Last edited by 737Jock; 16th Apr 2014 at 11:28.
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Old 16th Apr 2014, 11:10
  #92 (permalink)  
 
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Numbers Jock.

For B744ER with GE CF6-80C2B1F engines close to standard conditions close to sea level.

Using Full rating thrust, Vs1g @ F20 varies from 160kt @ 412T to 120kt @ 230T whilst Vmca is 120kt and Vmcg is 126kt.

Before you say "gotcha" at the 230T mark, nobody would be at FR at this weight, rather Rtg 1 with Vmca of 117kt or even Rtg 2 with a commensurate reduction in Vmca.

I reiterate, I have no idea how this could be demonstrated but since it is certified data that's what we use.

There's a bit more to tail fin sizing than 1EO ops on the ground but that's a whole new thread drift from the one we are currently involved in.
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Old 16th Apr 2014, 12:32
  #93 (permalink)  
 
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737jock,

Hazelnuts' graph is only generic, as you said. But the point remains true that Vs changes more than Vmc with different configurations or weights.

Here are real numbers from my turboprop. I've included only changes in configuration, keeping weights the same.

Vs @ MLW: F0 104kts, F35 79kts
Vmca @ MLW: F0 94kts, F35 78kts

Why have a wastefully large fin & rudder, you asked. The fin & rudder is designed for the most limiting case. At other weights or configurations, Vs and Vmc won't match up.

My turboprop lacks the high lift devices of a jet, so there is "only" a maximum 10kt split between the two. I would expect the difference between F0 Vs and F0 Vmc to be even bigger in a jet.
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Old 17th Apr 2014, 00:28
  #94 (permalink)  
kip
 
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Ok, I eat my words...

Ok, this made me read up stuff that is too theoretically ;-)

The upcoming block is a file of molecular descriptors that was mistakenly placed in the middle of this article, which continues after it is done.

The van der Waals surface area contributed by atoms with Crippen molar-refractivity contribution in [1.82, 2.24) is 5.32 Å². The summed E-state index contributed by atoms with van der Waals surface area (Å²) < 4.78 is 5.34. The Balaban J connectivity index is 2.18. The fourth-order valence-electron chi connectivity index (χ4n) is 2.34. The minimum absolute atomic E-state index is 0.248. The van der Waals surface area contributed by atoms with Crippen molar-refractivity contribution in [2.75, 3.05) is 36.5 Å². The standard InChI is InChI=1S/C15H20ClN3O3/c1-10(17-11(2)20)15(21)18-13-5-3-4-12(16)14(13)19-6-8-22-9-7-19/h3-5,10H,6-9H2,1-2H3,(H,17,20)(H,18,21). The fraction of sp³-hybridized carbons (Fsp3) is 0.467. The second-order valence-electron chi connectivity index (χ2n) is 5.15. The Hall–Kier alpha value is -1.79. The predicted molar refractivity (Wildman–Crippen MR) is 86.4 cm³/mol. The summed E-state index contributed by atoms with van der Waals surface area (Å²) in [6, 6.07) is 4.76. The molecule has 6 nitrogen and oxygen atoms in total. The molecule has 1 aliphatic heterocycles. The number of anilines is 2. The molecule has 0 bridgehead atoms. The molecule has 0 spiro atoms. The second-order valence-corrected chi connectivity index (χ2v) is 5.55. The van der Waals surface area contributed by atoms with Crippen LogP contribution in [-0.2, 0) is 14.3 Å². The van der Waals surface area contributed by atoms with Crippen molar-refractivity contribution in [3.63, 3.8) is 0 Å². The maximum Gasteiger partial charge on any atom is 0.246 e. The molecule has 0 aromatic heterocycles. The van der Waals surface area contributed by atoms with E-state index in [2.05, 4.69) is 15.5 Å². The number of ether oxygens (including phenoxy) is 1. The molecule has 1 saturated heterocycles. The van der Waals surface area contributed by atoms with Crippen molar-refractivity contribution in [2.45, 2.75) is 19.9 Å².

Yes, Vmca can be below Vs - but this is NEVER a speed we can fly, so why bother!?

This paper http://www.avioconsult.com/downloads...d%20Engine.pdf
Explains very well the correlation...

...and then back to flying the speeds in the box
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Old 17th Apr 2014, 01:54
  #95 (permalink)  
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Harry pushes a particular wheelbarrow .. and that's fine .. his papers are worth reading for general pilot education.

One needs to keep in mind for civil line operations -

(a) Vmc is a problem at very low weights which are not the routine.

(b) beware of empty positioning flights and flights off very short runways where (a) becomes much more pertinent

(c) beware of the routine approach to airline simulator training where the low weight region rarely is investigated. Indeed, I can recall doing so with an operator which routinely used high V2 overspeed on the 732 .. the immediate results for crews so exposed was, shall we say, eyebrow-raising. However, we left them with a much better understanding and competence after a bit of explanation and practice ... I initiated this work specifically because, while using significant overspeed schedules routinely (and in the sim), they had one aerodrome on the network for which the aircraft routinely did a low weight positioning flight .. with min speed schedules.

The military, for reasons beyond me but, I guess, related to the perceived need to be able to play at the boundaries, tends, in my view, to have an unhealthy preoccupation with Vmc. I've frightened myself enough times to leave that region to the QTPs these days ..
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Old 17th Apr 2014, 02:43